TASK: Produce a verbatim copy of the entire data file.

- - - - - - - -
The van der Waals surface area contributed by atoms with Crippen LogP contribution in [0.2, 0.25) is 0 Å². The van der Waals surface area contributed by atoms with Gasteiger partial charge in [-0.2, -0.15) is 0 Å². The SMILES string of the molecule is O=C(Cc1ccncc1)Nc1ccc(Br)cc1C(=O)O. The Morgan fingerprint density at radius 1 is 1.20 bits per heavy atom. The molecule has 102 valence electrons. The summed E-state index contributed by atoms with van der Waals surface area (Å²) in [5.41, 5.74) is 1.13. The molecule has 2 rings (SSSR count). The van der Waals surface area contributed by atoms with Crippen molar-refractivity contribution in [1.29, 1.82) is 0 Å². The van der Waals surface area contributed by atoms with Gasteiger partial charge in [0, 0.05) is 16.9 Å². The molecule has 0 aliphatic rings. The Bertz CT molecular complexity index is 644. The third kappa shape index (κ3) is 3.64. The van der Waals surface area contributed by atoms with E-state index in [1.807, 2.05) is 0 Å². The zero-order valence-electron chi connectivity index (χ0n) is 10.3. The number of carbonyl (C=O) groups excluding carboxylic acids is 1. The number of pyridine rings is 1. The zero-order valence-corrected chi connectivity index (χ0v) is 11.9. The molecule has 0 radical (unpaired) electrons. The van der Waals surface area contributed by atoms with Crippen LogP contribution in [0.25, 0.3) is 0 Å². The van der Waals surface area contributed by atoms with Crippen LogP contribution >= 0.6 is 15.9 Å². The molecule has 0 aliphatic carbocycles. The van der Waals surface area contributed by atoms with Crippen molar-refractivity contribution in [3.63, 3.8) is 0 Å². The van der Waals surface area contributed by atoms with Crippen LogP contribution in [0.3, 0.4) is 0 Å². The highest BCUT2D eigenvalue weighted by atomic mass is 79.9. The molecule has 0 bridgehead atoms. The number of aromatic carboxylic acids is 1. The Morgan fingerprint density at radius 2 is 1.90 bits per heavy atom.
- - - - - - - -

The van der Waals surface area contributed by atoms with Crippen LogP contribution in [0.2, 0.25) is 0 Å². The van der Waals surface area contributed by atoms with Gasteiger partial charge in [-0.2, -0.15) is 0 Å². The SMILES string of the molecule is O=C(Cc1ccncc1)Nc1ccc(Br)cc1C(=O)O. The Morgan fingerprint density at radius 1 is 1.20 bits per heavy atom. The molecule has 102 valence electrons. The summed E-state index contributed by atoms with van der Waals surface area (Å²) in [5.41, 5.74) is 1.13. The molecule has 2 rings (SSSR count). The van der Waals surface area contributed by atoms with Crippen molar-refractivity contribution in [1.29, 1.82) is 0 Å². The van der Waals surface area contributed by atoms with Gasteiger partial charge in [0, 0.05) is 16.9 Å². The molecule has 0 aliphatic rings. The Bertz CT molecular complexity index is 644. The third kappa shape index (κ3) is 3.64. The van der Waals surface area contributed by atoms with E-state index in [1.807, 2.05) is 0 Å². The zero-order valence-electron chi connectivity index (χ0n) is 10.3. The number of carbonyl (C=O) groups excluding carboxylic acids is 1. The number of pyridine rings is 1. The zero-order valence-corrected chi connectivity index (χ0v) is 11.9. The molecule has 0 radical (unpaired) electrons. The van der Waals surface area contributed by atoms with Crippen LogP contribution in [0.25, 0.3) is 0 Å². The van der Waals surface area contributed by atoms with Crippen LogP contribution >= 0.6 is 15.9 Å². The molecule has 0 aliphatic carbocycles. The van der Waals surface area contributed by atoms with Crippen molar-refractivity contribution in [3.63, 3.8) is 0 Å². The van der Waals surface area contributed by atoms with Crippen LogP contribution in [0.3, 0.4) is 0 Å². The highest BCUT2D eigenvalue weighted by atomic mass is 79.9. The molecule has 0 bridgehead atoms. The number of aromatic carboxylic acids is 1. The Morgan fingerprint density at radius 2 is 1.90 bits per heavy atom.